Chart of the Week: How to Simplify the Tax Code and Lower Taxes

Rob Bluey /

House Republicans return to Washington today to vote on a two-month payroll tax extension. If news reports are correct, the bill is likely to fail, leaving in doubt how lawmakers will resolve their differences before the year draws to a close.

These year-end squabbles are now routine business in the nation’s capital. At issue in this case is the short-term extension of the payroll tax rate through February.

“I believe that two months is just kicking the can down the road. The American people are tired of that. Frankly, I’m tired of it,” Speaker John Boehner (R-OH) said Sunday on NBC’s “Meet the Press.”

There is a better way. Earlier this year, The Heritage Foundation outlined a comprehensive approach to tax reform that would provide the permanence and certainty in the tax system that American taxpayers want and the economy needs. Heritage’s plan, called Saving the American Dream, would replace income and payroll rates with a flat tax rate of 28 percent for everyone.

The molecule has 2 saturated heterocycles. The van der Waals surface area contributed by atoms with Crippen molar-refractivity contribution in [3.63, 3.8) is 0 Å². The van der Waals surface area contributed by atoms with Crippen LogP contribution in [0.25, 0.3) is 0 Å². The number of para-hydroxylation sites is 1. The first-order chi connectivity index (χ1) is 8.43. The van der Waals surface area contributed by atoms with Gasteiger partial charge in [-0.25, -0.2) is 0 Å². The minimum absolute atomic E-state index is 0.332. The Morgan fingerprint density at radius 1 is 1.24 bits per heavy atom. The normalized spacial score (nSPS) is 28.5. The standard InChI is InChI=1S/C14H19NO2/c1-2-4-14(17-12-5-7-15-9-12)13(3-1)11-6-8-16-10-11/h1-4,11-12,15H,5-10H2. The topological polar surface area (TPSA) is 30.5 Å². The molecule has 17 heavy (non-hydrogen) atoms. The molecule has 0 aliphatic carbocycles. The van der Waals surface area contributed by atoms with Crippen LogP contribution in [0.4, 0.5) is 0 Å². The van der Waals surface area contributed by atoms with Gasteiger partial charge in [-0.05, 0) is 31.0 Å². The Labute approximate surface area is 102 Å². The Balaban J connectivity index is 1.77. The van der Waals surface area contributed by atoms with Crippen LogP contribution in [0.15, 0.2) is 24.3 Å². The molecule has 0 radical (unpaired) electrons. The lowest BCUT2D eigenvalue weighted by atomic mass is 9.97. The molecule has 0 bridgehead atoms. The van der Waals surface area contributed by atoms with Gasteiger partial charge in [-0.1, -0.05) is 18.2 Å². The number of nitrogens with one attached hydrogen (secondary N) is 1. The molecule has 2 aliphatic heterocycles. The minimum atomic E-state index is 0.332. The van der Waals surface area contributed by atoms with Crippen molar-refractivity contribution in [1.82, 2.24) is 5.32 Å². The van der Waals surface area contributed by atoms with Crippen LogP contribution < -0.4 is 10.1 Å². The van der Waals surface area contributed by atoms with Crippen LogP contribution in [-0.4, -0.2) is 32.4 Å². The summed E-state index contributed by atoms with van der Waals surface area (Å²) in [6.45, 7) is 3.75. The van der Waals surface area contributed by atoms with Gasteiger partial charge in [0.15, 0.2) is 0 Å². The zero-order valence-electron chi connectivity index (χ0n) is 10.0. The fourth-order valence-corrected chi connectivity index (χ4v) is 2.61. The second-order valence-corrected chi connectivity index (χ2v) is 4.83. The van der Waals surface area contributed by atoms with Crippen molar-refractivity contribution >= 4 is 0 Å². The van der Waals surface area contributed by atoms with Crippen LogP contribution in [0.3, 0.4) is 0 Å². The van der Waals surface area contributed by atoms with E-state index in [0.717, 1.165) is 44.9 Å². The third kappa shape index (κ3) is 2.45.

Heritage’s J.D. Foster detailed the plan last week:

The current tax system discourages saving. It discourages investment. It discourages entrepreneurship. It causes decision makers to misallocate the nation’s resources, limiting productivity gains, wage gains, and the nation’s overall level of international competitiveness. And, it is far, far too complicated. The New Flat Tax is the remedy. It replaces every major tax collected by the federal government. For non-seniors, it is as easy as one, two, three—one rate, two credits, three deductions. For seniors on Medicare, one of the two credits—for health insurance—is replaced by an extra deduction. The New Flat Tax is simple, revenue-neutral, and will allow America to achieve its full economic potential.

This week’s chart reveals why it is so crucial for Congress to consider reform. Without major changes or significant spending cuts, tax rates are projected to skyrocket in the years and decades to come.